Short-term effects of desert dust on mortality
Desert dust plays a significant role in different aspects of weather, climate and atmospheric chemistry and represents a severe hazard to environment and health. The air quality influence of desert dust is a complex issue. Desert dust can increase particulate matter (PM) concentrations and carry anthropogenic pollutants co-emitted with dust, or mixed with dusty air masses during their transport, as well as microorganisms and toxic biogenic allergens.
However, the epidemiological evidence is still inconsistent. Multiple independent studies documented adverse effects of short-term exposure to desert dust on mortality, while others failed to do so. Reasons possibly contributing to these inconsistencies and inhibiting comparison of previous results have been the application of different metrics for desert dust exposure and the different approaches for epidemiological investigations.
We aim to investigate the association between short-term exposure to desert dust and daily mortality (all-cause, cardiovascular and respiratory diseases) using a standardized methodology for desert dust identification, quantification of the desert and non-desert PM concentrations on dust days, and estimation of desert dust mortality effects. The aims of this study are:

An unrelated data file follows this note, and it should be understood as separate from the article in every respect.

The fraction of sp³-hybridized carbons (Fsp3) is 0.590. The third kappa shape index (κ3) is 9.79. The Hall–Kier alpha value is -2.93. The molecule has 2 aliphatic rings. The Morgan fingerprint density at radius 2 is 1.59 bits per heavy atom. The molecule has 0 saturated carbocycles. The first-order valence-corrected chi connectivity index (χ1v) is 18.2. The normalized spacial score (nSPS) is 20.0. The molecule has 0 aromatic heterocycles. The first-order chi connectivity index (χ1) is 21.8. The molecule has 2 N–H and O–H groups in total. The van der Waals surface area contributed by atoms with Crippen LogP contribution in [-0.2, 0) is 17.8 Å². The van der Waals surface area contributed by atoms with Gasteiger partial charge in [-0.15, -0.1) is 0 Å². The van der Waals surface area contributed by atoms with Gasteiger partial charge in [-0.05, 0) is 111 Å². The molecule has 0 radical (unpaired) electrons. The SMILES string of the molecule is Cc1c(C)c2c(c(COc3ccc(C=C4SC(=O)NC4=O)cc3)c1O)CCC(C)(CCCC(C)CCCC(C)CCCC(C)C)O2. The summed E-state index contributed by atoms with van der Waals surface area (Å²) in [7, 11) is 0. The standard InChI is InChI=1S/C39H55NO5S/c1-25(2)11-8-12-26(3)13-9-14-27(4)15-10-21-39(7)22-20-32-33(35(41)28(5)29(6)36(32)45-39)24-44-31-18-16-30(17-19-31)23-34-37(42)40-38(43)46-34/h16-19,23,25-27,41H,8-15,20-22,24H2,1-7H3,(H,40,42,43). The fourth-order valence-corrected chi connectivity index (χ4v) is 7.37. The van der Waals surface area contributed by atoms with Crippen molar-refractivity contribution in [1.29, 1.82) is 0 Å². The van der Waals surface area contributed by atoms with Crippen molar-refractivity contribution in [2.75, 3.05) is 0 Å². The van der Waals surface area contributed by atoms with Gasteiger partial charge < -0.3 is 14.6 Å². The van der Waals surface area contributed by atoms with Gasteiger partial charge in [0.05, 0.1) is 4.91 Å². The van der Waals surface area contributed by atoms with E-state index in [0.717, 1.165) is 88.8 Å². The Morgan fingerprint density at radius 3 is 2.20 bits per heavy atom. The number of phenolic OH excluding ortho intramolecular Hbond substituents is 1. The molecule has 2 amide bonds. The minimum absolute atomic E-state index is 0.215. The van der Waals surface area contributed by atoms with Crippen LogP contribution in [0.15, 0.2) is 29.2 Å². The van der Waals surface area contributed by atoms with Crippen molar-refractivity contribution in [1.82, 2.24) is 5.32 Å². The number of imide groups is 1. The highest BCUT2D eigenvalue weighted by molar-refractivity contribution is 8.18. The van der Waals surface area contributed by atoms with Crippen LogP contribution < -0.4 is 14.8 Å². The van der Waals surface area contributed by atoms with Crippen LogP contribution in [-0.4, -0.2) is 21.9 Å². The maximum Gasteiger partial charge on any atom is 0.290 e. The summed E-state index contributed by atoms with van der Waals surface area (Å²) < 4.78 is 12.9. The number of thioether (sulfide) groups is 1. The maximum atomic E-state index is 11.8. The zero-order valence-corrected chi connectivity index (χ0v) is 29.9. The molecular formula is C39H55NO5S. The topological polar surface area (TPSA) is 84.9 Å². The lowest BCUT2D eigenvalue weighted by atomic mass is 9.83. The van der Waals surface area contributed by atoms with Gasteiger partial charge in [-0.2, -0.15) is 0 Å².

̶ to identify desert dust days in each study area, using complementary approaches to generate a binary metric exposure for dust days (yes/no);
̶ to quantify daily PM concentrations from desert and non-desert sources as a continuous metric in each city, using both satellite tools and standard methodologies;
̶ to evaluate the association between dust days (yes/no) and mortality, while adjusting for time trends, meteorology and, possibly, total PM;
̶ to evaluate the association between PM and mortality, and how this is modified by dust days;
̶ to evaluate the association between source-specific PM (desert and non-desert) and mortality, using multi-source models.